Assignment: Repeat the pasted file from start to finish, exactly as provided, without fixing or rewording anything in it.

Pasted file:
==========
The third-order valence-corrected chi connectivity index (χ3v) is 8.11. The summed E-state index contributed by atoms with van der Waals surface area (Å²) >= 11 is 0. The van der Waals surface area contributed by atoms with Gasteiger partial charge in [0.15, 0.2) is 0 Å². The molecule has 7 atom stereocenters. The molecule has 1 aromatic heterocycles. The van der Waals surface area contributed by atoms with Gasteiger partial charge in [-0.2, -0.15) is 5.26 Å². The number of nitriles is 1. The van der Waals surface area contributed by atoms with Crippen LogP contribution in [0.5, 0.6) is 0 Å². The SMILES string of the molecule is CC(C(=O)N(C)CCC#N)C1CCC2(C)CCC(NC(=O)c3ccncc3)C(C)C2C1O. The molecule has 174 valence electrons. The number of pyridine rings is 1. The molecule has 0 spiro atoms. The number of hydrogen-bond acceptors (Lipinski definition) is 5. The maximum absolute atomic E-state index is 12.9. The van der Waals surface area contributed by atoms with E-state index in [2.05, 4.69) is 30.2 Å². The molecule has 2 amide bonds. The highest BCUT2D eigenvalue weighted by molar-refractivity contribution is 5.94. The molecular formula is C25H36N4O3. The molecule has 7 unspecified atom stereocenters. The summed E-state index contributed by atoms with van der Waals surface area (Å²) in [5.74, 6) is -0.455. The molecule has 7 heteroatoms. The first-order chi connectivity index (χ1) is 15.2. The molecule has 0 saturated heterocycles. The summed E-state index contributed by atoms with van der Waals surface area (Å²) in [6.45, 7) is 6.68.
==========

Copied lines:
The third-order valence-corrected chi connectivity index (χ3v) is 8.11. The summed E-state index contributed by atoms with van der Waals surface area (Å²) >= 11 is 0. The van der Waals surface area contributed by atoms with Gasteiger partial charge in [0.15, 0.2) is 0 Å². The molecule has 7 atom stereocenters. The molecule has 1 aromatic heterocycles. The van der Waals surface area contributed by atoms with Gasteiger partial charge in [-0.2, -0.15) is 5.26 Å². The number of nitriles is 1. The van der Waals surface area contributed by atoms with Crippen LogP contribution in [0.5, 0.6) is 0 Å². The SMILES string of the molecule is CC(C(=O)N(C)CCC#N)C1CCC2(C)CCC(NC(=O)c3ccncc3)C(C)C2C1O. The molecule has 174 valence electrons. The number of pyridine rings is 1. The molecule has 0 spiro atoms. The number of hydrogen-bond acceptors (Lipinski definition) is 5. The maximum absolute atomic E-state index is 12.9. The van der Waals surface area contributed by atoms with E-state index in [2.05, 4.69) is 30.2 Å². The molecule has 2 amide bonds. The highest BCUT2D eigenvalue weighted by molar-refractivity contribution is 5.94. The molecular formula is C25H36N4O3. The molecule has 7 unspecified atom stereocenters. The summed E-state index contributed by atoms with van der Waals surface area (Å²) in [5.74, 6) is -0.455. The molecule has 7 heteroatoms. The first-order chi connectivity index (χ1) is 15.2. The molecule has 0 saturated heterocycles. The summed E-state index contributed by atoms with van der Waals surface area (Å²) in [6.45, 7) is 6.68.